Mobx and React intro: syncing the UI with the app state using observable and observer

  • Our actions now consist of simple mutations to our observable state.
  • Exploit the separation of concern by moving all the state out of the components into a separate store or state.
  • Even more important is that we now have established a separation of concern between the observable state and the component that reacts with.
  • There is state marked with observable, and there are components which automatically derive from it, marked by observer.
  • MobX is a general purpose FRP library that provides the means to derive, for example, a React based user interface automatically from the state and keep it synchronized.

Read the full article, click here.


@kentcdodds: “”Mobx and React intro: syncing the UI with the app state” on @eggheadio by @mweststrate #eggheadADay 🆓 #ReactJS ⚛”


Applications are driven by state. Many things, like the user interface, should always be consistent with that state.
[MobX](https://mobxjs.github.io/mobx) is a general purpose FRP library that provides the means to derive, for example, a React based user interface automatically from the state and keep it synchronized.

The net result of this approach is that writing applications becomes really straight-forward and boilerplate free.


Mobx and React intro: syncing the UI with the app state using observable and observer

Thinking in React

Thinking in @reactjs with a bunch of @jsfiddle examples –

  • Use the props to filter the rows in ProductTable and set the values of the form fields in SearchBar .
  • Step 1: Break the UI into a component hierarchy #
  • Find a common owner component (a single component above all the components that need the state in the hierarchy).
  • If you’re familiar with the concept of state , don’t use state at all to build this static version.
  • If you can’t find a component where it makes sense to own the state, create a new component simply for holding the state and add it somewhere in the hierarchy above the common owner component.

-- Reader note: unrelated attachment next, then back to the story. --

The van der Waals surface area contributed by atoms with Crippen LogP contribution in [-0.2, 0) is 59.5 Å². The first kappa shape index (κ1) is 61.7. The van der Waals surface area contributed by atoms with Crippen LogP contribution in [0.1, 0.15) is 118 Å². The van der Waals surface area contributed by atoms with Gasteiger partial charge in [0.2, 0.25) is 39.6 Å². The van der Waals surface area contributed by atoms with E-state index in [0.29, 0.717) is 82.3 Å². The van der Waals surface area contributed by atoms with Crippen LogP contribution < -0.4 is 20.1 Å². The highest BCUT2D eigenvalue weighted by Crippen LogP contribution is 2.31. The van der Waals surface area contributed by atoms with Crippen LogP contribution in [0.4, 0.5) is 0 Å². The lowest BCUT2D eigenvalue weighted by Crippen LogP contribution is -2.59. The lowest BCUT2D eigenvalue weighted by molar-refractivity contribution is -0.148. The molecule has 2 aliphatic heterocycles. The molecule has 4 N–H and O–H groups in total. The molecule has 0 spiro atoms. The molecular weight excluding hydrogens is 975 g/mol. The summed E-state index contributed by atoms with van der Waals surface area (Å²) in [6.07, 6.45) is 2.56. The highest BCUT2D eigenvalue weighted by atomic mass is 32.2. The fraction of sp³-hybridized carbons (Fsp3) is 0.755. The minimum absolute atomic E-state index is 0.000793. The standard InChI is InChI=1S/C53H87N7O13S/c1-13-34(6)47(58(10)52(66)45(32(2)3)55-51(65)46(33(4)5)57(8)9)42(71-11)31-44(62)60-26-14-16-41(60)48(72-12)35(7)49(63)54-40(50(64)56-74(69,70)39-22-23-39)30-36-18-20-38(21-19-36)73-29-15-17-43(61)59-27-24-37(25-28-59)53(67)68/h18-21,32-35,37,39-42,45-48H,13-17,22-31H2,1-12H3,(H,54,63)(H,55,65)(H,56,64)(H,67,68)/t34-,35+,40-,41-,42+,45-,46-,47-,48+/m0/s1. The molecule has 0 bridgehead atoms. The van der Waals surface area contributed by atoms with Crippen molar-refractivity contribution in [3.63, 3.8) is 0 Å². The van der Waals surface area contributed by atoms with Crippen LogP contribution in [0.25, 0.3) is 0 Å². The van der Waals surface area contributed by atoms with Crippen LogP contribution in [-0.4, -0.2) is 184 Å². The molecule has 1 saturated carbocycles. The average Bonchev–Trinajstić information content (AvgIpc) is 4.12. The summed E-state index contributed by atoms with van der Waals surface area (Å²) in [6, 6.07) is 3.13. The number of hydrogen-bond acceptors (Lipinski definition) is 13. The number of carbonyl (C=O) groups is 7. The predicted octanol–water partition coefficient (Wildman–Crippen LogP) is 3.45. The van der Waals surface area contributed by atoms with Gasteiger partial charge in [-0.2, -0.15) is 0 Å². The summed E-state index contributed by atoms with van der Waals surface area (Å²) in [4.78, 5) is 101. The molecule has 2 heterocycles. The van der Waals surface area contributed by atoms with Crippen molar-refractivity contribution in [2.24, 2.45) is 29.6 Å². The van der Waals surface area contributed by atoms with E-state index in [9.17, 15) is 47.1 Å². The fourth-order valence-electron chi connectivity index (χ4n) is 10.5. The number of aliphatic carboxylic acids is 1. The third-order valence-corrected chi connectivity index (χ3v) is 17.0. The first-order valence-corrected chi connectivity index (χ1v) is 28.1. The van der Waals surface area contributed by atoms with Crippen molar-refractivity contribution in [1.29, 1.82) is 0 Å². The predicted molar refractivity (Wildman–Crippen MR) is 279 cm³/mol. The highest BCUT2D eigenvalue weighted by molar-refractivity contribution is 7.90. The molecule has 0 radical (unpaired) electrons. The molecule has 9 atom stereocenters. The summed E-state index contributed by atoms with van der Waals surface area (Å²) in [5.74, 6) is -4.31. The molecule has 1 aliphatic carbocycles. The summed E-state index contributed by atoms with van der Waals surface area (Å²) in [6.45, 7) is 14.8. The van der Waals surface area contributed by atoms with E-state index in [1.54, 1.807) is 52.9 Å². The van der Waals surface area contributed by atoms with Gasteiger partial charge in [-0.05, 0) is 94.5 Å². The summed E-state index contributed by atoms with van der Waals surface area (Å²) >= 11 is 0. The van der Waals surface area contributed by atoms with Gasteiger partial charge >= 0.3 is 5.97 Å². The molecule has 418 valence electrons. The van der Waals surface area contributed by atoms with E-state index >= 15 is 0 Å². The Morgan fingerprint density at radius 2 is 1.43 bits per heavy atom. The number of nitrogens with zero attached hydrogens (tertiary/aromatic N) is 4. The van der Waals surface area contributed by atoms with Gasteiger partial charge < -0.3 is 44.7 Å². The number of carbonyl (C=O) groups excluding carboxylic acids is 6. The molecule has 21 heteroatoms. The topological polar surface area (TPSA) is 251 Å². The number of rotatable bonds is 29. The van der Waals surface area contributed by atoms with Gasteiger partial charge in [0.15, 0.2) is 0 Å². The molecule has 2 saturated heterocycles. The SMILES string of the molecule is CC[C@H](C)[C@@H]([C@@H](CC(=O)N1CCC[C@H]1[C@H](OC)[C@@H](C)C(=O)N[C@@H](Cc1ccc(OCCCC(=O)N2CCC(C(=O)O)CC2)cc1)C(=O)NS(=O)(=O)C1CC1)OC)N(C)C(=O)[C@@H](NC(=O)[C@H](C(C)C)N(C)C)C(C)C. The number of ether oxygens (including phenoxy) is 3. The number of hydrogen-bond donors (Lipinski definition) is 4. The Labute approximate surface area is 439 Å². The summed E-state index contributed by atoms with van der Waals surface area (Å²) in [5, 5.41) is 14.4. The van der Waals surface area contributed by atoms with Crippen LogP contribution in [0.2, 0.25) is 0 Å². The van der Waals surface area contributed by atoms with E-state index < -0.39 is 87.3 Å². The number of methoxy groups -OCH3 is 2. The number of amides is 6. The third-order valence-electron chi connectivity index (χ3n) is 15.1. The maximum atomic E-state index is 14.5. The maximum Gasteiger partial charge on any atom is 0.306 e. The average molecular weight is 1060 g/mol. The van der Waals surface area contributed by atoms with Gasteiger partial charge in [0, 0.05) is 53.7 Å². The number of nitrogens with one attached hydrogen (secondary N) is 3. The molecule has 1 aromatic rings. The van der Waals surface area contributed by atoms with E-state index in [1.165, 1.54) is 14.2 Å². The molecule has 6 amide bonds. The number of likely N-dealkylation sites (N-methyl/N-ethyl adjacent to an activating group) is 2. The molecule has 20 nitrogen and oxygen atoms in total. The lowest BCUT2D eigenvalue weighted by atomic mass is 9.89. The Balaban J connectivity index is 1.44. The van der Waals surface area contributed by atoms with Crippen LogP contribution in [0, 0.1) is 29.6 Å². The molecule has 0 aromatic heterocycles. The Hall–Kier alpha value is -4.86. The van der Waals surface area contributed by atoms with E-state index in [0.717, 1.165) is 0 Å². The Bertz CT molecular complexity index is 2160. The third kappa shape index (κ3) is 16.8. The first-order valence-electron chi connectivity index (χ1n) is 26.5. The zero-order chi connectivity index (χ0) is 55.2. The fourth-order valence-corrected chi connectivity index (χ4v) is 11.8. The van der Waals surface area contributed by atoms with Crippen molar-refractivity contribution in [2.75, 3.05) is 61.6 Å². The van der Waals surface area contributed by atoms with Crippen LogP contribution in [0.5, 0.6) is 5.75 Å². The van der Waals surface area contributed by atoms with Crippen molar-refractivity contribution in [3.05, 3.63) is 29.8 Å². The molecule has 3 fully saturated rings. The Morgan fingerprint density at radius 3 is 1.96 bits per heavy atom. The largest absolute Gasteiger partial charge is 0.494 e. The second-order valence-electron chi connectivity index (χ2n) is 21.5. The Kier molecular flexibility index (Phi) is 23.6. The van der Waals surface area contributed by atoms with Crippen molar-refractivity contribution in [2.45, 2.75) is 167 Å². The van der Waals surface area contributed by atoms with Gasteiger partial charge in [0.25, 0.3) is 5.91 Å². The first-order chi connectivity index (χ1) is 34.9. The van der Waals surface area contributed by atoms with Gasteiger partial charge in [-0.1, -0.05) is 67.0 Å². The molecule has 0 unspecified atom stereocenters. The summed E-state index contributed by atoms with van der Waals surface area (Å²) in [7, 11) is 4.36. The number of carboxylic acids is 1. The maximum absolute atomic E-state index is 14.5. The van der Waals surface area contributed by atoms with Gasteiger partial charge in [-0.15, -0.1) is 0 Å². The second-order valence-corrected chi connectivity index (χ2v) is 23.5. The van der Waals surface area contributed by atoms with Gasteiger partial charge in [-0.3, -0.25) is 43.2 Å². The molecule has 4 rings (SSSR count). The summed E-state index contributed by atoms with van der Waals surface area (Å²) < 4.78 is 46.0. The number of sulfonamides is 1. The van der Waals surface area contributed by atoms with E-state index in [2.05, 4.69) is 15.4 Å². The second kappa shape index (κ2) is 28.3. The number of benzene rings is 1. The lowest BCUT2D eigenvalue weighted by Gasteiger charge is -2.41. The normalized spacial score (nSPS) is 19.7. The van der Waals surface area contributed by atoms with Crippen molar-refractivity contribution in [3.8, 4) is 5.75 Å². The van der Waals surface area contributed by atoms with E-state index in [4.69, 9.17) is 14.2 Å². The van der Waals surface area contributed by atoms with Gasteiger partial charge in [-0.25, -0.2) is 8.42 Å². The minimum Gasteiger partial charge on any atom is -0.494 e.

Read the full article, click here.


@oskar: “Thinking in @reactjs with a bunch of @jsfiddle examples –”


React is, in my opinion, the premier way to build big, fast Web apps with JavaScript. It has scaled very well for us at Facebook and Instagram.


Thinking in React

Announcing Reactive Trader Cloud

  • Announcing Reactive Trader Cloud
  • Reactive Trader Cloud is a demo client-server FX trading application.
  • To launch Reactive Trader in our demo environment, click .
  • The backend is composed of a set of services which can be scaled, deployed and upgraded independently.
  • Instead of using HTTP, the client connects to the backend using Websockets and since we have a number of services, we decided to use a messaging gateway to act as a broker: this allows the client to establish a single connection to the backend and the broker is used to route messages to the correct service instance or to the correct client.

Read the full article, click here.


@AdaptiveLimited: “Reactive Trader Cloud released, #reactjs front-end, backend on #Kubernetes, all open source!”


In April 2014 we gave a talk at React Conf London on Reactive user interfaces and open-sourced Reactive Trader, a demo app we used to demonstrate the different concepts we highlighted in the talk. The talk was focused on UIs so we put most of our effort into the front-end and built a very simple monolithic backend to simulate the different flows and failure scenarios.


Announcing Reactive Trader Cloud